The Nordic Quest is now moored in Anacortes for the winter. We had a great time bringing her down the inside passage. Leaving Juneau on September 1st and arriving Anacortes on September 18th, plenty of time for a little exploring here and there. We got in a little fishing along the way as well, arriving with all the freezers full of salmon, halibut and crab.
You want to hear about the trip? All the fun details? You will have to head over to NordicQuest.com! The hours and days of cruising provide ample opportunity to pull out the iPad and write. There are descriptions of the fishing, the adventures and useful notes on each harbor and anchorage we used for the trip.
I shot 1,843 photographs during the voyage, about 43Gb of photos. This does not count the thousands of timelapse photos and dozens of video clips. The best of these photos are now posted as photos of the week, scheduled from this week through next summer.
In the meantime I have neglected Darker View. Time to return to the islands in both body and imagination. I have more explorations planned for the fall, time to put those plans into motion.
You may notice some old articles this month. I am continuing to re-post stuff from the old blogging platform to migrate the material to the new WordPress platform, the good stuff anyway. If you had not read these old posts before… Enjoy. If this is a repeat for you, I apologize. There will be plenty of new material being posted as well.
Bear with me. Still moving much of the old Darker View material to the new platform. Thus you will see posts from the old site appearing here as new posts. The easiest way for me to transfer the old stuff is to cut, paste, edit for freshness, and re-post. It will be a long process.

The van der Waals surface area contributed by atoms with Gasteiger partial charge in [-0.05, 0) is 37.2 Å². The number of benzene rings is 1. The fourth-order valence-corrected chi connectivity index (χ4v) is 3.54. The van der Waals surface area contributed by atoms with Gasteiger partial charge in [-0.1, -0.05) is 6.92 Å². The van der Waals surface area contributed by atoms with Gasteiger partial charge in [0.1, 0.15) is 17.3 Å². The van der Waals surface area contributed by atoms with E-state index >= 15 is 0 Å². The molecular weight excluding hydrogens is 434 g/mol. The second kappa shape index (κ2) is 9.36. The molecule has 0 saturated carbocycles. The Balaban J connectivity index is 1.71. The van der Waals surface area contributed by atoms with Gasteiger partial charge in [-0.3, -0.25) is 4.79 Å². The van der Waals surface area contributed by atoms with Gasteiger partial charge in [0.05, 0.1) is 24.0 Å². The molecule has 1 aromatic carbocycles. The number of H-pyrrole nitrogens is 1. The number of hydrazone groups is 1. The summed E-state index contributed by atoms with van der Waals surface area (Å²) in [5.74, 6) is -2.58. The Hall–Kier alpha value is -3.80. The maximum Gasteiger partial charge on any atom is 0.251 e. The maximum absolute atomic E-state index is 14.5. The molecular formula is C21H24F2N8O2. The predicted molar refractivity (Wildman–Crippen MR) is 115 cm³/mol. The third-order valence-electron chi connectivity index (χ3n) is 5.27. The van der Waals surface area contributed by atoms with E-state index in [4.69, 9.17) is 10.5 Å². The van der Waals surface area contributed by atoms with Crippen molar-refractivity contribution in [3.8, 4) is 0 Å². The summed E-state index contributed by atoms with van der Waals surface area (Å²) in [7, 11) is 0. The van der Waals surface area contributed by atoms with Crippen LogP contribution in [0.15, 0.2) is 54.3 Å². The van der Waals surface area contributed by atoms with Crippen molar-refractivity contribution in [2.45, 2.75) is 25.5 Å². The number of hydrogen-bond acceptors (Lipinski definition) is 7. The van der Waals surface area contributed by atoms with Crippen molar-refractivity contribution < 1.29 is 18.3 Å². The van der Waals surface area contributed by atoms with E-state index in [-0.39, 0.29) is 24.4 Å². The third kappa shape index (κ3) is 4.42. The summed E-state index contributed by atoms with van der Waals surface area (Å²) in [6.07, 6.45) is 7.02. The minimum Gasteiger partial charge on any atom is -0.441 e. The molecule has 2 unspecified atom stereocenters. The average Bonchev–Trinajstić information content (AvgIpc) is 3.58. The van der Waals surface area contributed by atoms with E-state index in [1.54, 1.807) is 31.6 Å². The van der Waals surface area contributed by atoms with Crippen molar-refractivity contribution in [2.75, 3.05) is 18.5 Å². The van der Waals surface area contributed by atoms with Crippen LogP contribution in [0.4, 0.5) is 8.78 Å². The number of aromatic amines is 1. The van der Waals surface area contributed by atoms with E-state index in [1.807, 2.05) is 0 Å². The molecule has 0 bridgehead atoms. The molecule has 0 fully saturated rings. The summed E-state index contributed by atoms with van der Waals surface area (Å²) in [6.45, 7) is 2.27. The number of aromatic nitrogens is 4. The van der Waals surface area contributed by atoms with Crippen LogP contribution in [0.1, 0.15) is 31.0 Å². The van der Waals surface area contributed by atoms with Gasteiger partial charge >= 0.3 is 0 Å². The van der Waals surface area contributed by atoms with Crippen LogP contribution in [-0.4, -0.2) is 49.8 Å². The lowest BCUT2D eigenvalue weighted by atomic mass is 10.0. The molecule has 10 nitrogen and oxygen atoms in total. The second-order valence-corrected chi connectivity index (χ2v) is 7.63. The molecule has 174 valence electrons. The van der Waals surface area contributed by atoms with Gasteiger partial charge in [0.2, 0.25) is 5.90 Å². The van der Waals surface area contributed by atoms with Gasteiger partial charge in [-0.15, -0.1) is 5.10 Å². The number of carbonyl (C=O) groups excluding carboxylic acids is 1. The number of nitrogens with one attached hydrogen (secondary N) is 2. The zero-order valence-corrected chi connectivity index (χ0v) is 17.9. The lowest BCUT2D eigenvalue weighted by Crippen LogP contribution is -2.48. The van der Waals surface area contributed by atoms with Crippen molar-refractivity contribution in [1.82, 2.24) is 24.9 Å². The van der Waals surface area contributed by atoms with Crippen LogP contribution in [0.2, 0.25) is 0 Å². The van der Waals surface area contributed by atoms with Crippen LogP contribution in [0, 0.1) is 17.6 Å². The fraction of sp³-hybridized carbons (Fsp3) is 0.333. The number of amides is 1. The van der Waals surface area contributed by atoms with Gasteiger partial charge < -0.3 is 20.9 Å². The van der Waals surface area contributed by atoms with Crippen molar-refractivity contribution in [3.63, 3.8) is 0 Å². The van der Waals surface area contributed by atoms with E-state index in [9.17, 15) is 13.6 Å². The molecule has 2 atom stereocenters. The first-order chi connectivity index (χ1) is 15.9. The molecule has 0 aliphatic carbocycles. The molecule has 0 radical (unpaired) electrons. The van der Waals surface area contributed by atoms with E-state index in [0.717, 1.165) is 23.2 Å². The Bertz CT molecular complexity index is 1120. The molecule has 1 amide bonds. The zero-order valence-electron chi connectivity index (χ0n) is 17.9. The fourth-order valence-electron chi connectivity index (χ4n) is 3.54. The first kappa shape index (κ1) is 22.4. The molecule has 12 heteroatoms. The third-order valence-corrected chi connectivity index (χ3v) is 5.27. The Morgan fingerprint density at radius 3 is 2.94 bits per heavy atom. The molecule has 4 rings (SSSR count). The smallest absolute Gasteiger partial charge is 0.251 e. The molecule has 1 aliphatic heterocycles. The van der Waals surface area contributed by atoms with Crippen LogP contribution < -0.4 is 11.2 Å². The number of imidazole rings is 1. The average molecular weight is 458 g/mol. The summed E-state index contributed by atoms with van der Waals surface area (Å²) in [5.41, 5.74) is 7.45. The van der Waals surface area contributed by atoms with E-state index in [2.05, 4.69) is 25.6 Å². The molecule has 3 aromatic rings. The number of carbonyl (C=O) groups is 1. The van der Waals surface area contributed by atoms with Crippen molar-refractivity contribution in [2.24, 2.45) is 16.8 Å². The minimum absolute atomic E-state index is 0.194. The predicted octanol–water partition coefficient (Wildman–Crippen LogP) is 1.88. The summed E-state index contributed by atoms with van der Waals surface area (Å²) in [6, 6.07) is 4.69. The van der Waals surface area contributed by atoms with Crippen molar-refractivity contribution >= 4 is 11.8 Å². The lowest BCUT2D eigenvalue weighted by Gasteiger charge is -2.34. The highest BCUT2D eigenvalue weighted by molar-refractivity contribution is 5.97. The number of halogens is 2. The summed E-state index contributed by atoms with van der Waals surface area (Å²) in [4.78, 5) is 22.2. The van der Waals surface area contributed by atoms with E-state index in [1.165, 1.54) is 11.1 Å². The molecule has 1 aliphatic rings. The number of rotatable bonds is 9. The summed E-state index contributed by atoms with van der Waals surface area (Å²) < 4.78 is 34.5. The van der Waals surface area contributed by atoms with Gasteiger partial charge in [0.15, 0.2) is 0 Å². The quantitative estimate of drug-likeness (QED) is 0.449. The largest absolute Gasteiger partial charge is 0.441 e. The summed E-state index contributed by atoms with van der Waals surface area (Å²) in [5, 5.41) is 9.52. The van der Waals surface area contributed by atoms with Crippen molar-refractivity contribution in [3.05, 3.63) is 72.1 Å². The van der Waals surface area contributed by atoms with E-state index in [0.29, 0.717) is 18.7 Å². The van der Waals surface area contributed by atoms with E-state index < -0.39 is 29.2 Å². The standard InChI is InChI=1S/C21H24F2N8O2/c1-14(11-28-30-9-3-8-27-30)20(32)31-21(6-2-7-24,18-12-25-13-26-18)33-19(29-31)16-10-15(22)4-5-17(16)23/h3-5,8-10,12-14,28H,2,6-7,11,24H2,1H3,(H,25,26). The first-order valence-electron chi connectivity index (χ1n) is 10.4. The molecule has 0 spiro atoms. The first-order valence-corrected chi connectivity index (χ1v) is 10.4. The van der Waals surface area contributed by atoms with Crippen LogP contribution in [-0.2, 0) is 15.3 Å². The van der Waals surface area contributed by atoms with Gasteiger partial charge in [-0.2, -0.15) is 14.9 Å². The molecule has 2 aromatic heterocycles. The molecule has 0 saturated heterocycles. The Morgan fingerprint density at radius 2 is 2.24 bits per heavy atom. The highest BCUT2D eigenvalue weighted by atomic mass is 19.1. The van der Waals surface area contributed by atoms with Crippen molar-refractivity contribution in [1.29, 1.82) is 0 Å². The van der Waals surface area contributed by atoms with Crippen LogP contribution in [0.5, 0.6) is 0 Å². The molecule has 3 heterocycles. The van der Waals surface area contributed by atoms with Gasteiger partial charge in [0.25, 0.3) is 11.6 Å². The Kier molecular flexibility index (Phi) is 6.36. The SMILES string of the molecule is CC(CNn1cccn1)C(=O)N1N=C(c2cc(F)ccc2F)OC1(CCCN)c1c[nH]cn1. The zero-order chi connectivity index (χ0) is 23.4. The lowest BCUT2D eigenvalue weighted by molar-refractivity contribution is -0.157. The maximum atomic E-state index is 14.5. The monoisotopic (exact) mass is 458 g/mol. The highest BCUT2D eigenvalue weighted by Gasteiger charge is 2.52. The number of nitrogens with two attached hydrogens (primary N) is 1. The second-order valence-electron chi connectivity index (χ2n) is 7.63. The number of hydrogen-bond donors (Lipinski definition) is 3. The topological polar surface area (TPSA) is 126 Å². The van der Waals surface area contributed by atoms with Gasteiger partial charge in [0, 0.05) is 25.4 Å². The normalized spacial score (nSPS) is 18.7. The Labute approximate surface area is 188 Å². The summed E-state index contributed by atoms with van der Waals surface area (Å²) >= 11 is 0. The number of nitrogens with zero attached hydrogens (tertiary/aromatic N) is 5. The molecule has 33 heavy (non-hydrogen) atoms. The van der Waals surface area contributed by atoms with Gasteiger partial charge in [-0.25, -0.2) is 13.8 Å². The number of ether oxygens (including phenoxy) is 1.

How do I fold all of the legacy parts of Darker View into the new format?
Slowly, I hope to move all of the legacy information in the old darker view site onto the WordPress platform. The first goal is to deal with the old static HTML pages that existed beside the blog. These pages have an ancient heritage, at least by web standards. They are fragments of the website I began almost twenty years ago, the old WhitethornHouse.com. Much of this was ported into the blog when the website was converted in 2007. At one point the whole thing was seamless, the blog integrated with static HTML pages, integrated with a batch of PHP scripts to dynamically create the observing database.
Right now the thing is just a mess.
The goal is to achieve the same seamless appearance. First to import all of the old static pages into WordPress as either posts or pages within the WordPress database. This requires some method of redirecting the old pages to the new locations when a 404 error occurs. To this end I have borrowed and modified a custom PHP script to automate the 404 page. With this I can map any deleted pages to the new location.
Actually, it seems to work reasonably well. With this I can begin the process of deleting the old material as it is imported into the new format, without abandoning all of the old links to my site that exist across the net.
Expect problems. Expect dead links that will eventually get corrected as the material posts to the new site. Expect to see old articles posted as new on the new site, that material I deem worth preserving. This will be a long process as I slowly, page by page, move the material across and get the links re-mapped.
I expected the video to be popular, maybe not this popular. So far several major websites have picked up the video. First is was ScienceBlogs.de and Universe Today, then Phil at Bad Astronomy was nice enough to post the vid. Now it is Wired Magazine that has posted the video along with an article. I expect the video will pass 10k views sometime in the next hour.
For those readers that might be stopping by Darker View for the first time… Welcome!
A video like this takes a surprising amount of work to assemble. It is rewarding to see that the results of that effort are not in vain. Sharing my experience on the mountain, celebrating the efforts of the great guys of our summit daycrew, it is very satisfying to see that so many folks are interested in what we do.
If you like what you see, why not stick around, we have more to share!